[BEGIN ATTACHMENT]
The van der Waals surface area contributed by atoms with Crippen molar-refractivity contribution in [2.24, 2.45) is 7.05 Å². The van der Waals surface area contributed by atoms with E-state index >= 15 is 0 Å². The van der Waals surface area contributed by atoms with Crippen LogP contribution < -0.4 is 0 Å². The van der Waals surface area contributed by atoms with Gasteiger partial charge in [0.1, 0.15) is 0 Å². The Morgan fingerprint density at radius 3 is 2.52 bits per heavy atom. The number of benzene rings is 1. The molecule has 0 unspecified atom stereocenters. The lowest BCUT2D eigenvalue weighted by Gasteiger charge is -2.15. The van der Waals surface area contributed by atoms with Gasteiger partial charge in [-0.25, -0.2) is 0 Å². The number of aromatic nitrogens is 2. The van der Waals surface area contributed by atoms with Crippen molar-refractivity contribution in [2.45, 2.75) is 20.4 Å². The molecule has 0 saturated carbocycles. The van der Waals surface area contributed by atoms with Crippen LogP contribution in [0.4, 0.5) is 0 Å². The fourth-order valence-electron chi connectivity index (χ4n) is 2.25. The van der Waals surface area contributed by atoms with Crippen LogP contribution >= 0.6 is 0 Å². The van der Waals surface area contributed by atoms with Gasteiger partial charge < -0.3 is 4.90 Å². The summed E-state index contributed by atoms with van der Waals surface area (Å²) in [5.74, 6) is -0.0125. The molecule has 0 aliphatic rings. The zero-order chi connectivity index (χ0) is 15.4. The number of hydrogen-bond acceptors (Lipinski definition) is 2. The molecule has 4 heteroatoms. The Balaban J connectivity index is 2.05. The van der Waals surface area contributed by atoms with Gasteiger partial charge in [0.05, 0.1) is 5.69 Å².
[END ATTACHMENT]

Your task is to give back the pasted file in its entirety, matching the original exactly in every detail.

The van der Waals surface area contributed by atoms with Crippen molar-refractivity contribution in [2.24, 2.45) is 7.05 Å². The van der Waals surface area contributed by atoms with E-state index >= 15 is 0 Å². The van der Waals surface area contributed by atoms with Crippen LogP contribution < -0.4 is 0 Å². The van der Waals surface area contributed by atoms with Gasteiger partial charge in [0.1, 0.15) is 0 Å². The Morgan fingerprint density at radius 3 is 2.52 bits per heavy atom. The number of benzene rings is 1. The molecule has 0 unspecified atom stereocenters. The lowest BCUT2D eigenvalue weighted by Gasteiger charge is -2.15. The van der Waals surface area contributed by atoms with Gasteiger partial charge in [-0.25, -0.2) is 0 Å². The number of aromatic nitrogens is 2. The van der Waals surface area contributed by atoms with Crippen molar-refractivity contribution in [2.45, 2.75) is 20.4 Å². The molecule has 0 saturated carbocycles. The van der Waals surface area contributed by atoms with Crippen LogP contribution in [0.4, 0.5) is 0 Å². The fourth-order valence-electron chi connectivity index (χ4n) is 2.25. The van der Waals surface area contributed by atoms with Crippen LogP contribution >= 0.6 is 0 Å². The van der Waals surface area contributed by atoms with Gasteiger partial charge < -0.3 is 4.90 Å². The summed E-state index contributed by atoms with van der Waals surface area (Å²) in [5.74, 6) is -0.0125. The molecule has 0 aliphatic rings. The zero-order chi connectivity index (χ0) is 15.4. The number of hydrogen-bond acceptors (Lipinski definition) is 2. The molecule has 4 heteroatoms. The Balaban J connectivity index is 2.05. The van der Waals surface area contributed by atoms with Gasteiger partial charge in [0.05, 0.1) is 5.69 Å².